User:KDS4444/Cecil Kelley criticality accident

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The Cecil Kelley criticality accident was a nuclear accident that took place on December 30, 1958 at the Los Alamos National Laboratory in Los Alamos, New Mexico, in the United States. It is one of only ten such events to ever occur outside of a nuclear reactor, though it was the third such event to take place in 1958 (the others having taken place on 16 June at the Y-12 Plant in Oak Ridge, Tennessee, and on 15 October at the Vinca Nuclear Institute in Vinča, Yugoslavia). The accident involved plutonium compounds dissolved in liquid chemical reagents, and it caused the swift death of one man-- Cecil Kelley, a chemical operator-- from severe radiation poisoning within 35 hours. Much of what follows is a summary the accident described in detail by McInroy, James F. (1995), "A true measure of plutonium exposure: the human tissue analysis program at Los Alamos" (PDF), Los Alamos Science, 23: 235–255 .

Context of the accident[edit]

Cecil Kelley was a 38-year-old experienced chemical operator at the Los Alamos lab where one of his duties was to operate a large mixing tank containing radioactive plutonium for the purpose of purifying and concentrating it for other laboratory uses. In pure form and under normal temperature and pressure conditions, plutonium-- a mostly man-made element existing in trace amounts in nature-- is a solid silvery metal. However, it tarnishes quickly when exposed to air and readily dissolves in concentrated hydrochloric, hydroiodic and perchloric acids.[1] On the day of the accident the mixing tank was supposed to contain what nuclear chemists call a "lean" concentration of dissolved plutonium (≤0.1g of plutonium per liter of solution). However, as a result of what were later determined to be three "improper transfers" of plutonium waste to the tank,[2] the concentration of plutonium in the mixing tank on this particular occasion was nearly 200 times as dense, and was distributed unevenly: the upper layers of solution had especially high concentrations, and were already close to criticality before Kelley arrived. When Kelley switched on the mixing tank, the lower and more-aqueous layers within the tank soon pushed outward and upward forming a vortex "bowl" and the higher plutonium-rich layers swirled into the vortex's bottom and center.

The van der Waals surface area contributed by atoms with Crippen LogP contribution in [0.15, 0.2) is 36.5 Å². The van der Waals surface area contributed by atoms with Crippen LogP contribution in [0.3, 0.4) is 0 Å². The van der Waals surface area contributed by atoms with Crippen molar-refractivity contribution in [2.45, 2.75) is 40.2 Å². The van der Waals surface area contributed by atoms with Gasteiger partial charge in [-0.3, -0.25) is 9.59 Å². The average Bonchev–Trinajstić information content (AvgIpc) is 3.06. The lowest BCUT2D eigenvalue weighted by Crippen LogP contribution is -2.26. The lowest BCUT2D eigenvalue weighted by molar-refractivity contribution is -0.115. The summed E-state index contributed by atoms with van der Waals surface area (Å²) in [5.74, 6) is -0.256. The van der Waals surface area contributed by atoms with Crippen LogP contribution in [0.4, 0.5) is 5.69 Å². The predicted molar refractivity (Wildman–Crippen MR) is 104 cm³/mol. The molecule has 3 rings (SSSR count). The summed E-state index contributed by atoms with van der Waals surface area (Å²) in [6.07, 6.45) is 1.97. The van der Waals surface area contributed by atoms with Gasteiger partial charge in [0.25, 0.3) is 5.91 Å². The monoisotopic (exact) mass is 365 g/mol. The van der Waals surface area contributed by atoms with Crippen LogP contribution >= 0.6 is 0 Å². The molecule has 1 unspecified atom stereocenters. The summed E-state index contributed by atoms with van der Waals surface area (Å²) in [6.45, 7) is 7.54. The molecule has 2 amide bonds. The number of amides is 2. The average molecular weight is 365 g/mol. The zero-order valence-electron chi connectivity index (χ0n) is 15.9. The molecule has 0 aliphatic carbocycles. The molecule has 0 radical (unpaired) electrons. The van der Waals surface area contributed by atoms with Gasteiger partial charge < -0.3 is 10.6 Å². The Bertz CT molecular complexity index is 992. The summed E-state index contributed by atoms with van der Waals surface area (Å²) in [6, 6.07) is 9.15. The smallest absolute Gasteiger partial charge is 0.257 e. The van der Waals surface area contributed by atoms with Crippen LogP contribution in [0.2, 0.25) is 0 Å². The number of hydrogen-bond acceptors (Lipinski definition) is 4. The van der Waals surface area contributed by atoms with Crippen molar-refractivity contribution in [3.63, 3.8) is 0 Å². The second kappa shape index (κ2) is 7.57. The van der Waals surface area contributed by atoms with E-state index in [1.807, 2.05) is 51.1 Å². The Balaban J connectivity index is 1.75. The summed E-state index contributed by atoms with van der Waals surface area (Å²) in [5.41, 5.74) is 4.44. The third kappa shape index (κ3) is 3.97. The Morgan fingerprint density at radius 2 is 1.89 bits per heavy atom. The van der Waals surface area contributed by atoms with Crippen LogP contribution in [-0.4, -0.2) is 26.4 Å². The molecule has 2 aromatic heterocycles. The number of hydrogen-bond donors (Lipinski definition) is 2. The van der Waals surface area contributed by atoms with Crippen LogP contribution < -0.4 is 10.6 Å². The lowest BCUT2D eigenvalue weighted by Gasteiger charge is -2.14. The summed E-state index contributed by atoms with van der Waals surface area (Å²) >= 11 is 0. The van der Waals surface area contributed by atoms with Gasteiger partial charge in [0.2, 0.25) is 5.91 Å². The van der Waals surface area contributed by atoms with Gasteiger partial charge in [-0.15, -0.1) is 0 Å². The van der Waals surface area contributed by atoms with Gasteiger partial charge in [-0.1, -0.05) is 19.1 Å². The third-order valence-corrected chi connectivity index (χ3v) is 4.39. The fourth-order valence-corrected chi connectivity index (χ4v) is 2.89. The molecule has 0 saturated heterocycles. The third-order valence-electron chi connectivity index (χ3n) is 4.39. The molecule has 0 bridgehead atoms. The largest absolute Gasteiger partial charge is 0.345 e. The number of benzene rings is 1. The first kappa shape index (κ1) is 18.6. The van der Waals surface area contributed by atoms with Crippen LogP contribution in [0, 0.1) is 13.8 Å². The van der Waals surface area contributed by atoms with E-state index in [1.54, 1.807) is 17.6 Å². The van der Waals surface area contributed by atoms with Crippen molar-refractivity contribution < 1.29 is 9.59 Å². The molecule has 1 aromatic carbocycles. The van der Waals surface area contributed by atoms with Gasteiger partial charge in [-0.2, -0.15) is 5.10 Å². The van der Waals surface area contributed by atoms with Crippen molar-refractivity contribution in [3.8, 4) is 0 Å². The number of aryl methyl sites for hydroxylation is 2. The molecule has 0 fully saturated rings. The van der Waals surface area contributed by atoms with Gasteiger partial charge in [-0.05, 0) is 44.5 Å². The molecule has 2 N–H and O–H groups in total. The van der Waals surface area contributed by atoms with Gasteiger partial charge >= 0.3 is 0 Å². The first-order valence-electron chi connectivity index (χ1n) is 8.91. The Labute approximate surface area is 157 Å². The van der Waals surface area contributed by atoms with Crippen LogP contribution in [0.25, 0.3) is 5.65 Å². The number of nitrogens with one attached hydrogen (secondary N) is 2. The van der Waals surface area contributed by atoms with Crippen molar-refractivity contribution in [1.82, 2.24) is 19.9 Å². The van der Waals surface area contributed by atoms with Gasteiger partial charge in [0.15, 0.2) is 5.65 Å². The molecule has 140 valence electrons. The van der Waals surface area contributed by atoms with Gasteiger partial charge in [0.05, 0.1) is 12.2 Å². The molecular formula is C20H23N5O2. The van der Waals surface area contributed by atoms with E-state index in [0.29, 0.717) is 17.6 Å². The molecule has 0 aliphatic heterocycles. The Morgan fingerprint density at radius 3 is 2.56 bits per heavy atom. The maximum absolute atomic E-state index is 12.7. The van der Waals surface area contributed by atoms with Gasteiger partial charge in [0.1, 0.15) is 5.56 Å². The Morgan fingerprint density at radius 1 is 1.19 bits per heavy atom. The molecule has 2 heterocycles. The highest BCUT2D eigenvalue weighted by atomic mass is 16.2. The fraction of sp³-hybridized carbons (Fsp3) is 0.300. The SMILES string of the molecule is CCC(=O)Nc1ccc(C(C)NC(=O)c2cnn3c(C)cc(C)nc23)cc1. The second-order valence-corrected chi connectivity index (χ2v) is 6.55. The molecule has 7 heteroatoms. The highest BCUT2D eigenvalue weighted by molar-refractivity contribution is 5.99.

Among other ideal characteristics, the ideal shape for any radioactive substance to become supercritical is a perfect sphere. While the solution in center of the vortex was not exactly spherical, it sufficiently approximated a sphere long enough and with sufficient density for the dissolved plutonium to reach and cross the criticality threshold. Neutrons within the mixture began to bombard the nuclei of the solution's plutonium atoms with sufficient frequency that these atoms broke apart and released other neutrons in a sustained nuclear chain reaction lasting only 200 microseconds but releasing a huge burst of neutrons and gamma radiation. Such an uncontrolled release of nuclear energy is ofter referred to as an excursion.

The excursion[edit]

Kelly had been standing on a foot ladder looking at the contents of the mixing tank through a viewing window when the excursion event occurred. Two other technicians working within the laboratory witnessed a bright flash of light followed by the sound of a thud. The power burst either caused Kelley to collapse or knocked him off the ladder, and he had fallen to the ground. He arose disoriented, and apparently switched the mixer off and then back on again before running outside of the building (a second excursion did not take place). The other technicians found him there wobbling in a state of ataxia and only able to say to them, "I'm burning up! I'm burning up!"